Not what I showed my son, but I did a quick search and turned this up: http://www.youtube.com/watch?v=HEheh1BH34Q&feature=related

  31. With some tricks and metafores our brains can perfectly comprehend the scale of the universe. Use the size of a human being as the scale. Compare it to an ant, a mountain, or compare a household to a stadium full of people, to a city built from stadiums – filled with people. How big is the moon compared to the earth? If you were as big as the earth, the moon would be no bigger than your cat or rabbit. How big is Jupiter compared to the earth? If you were as big as the earth, Jupiter would be the size of a whale etc.. In that way – in my humble experience – we can develop a true sense of scale and – for instance – really develop a feeling for the difference between a million and a billion when we talk about economics or politics.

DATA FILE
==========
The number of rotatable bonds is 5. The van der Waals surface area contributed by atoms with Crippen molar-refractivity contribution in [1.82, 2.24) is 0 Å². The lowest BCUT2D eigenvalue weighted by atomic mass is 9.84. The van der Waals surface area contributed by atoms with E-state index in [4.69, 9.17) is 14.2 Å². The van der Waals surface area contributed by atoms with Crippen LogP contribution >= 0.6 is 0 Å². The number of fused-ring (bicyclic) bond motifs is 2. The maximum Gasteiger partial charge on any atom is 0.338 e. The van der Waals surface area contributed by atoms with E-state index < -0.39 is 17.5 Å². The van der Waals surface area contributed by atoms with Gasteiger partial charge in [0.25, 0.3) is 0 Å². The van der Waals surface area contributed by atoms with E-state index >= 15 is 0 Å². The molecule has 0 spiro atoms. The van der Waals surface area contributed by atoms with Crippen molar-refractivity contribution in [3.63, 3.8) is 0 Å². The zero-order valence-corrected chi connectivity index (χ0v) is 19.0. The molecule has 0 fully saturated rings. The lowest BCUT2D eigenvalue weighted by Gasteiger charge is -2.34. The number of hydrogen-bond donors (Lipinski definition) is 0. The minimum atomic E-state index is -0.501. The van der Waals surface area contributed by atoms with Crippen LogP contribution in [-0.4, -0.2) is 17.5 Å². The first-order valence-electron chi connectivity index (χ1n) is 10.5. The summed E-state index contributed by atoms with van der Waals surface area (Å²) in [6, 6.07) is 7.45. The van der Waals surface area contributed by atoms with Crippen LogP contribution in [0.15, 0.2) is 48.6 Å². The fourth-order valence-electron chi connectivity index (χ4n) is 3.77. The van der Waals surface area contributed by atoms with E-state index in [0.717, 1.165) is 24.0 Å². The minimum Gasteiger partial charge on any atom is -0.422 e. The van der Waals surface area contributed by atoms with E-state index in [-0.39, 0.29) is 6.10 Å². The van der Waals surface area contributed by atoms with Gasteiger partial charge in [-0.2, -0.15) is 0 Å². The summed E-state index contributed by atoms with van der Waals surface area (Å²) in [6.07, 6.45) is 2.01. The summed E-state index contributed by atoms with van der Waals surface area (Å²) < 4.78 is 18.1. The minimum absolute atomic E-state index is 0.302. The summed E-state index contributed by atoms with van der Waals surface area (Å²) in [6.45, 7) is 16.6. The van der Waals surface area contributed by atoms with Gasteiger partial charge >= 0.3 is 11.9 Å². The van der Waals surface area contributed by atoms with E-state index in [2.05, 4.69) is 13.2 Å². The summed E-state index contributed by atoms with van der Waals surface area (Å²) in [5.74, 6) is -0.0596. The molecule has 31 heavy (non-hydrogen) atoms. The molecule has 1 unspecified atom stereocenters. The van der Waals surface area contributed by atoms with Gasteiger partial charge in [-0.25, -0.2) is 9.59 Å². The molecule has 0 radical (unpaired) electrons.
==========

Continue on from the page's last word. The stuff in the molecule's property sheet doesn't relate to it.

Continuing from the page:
32. Silent Bob

    @ 23 Messier Tidy Upper

    They should include Pluto, Eris, Makemake and the other […] dwarf […] planets.

    Eh? But they are included!

    Oh. No, sorry. After wiping the dust off my monitor they’re gone.


  33. It’s funny. The “family portrait” really does look like mom, dad, and the kids to me.

    Neptune and Uranus are teenagers, while Earth and Venus are elementary school kids, with Mars and Mercury toddlers, and the newborn Moon.

    On a related note, I’ve thought up a neat idea: high-res planet Christmas tree ornaments. Someone with more art skllz than me should make them.

  34. Nigel Depledge

    MTU (23) said:

    They should include Pluto, Eris, Makemake and the other ice dwarf type planets. A dwarf planet is no less a planet than a dwarf person is a person.

    Here you go again.

    And you still haven’t made a convincing argument.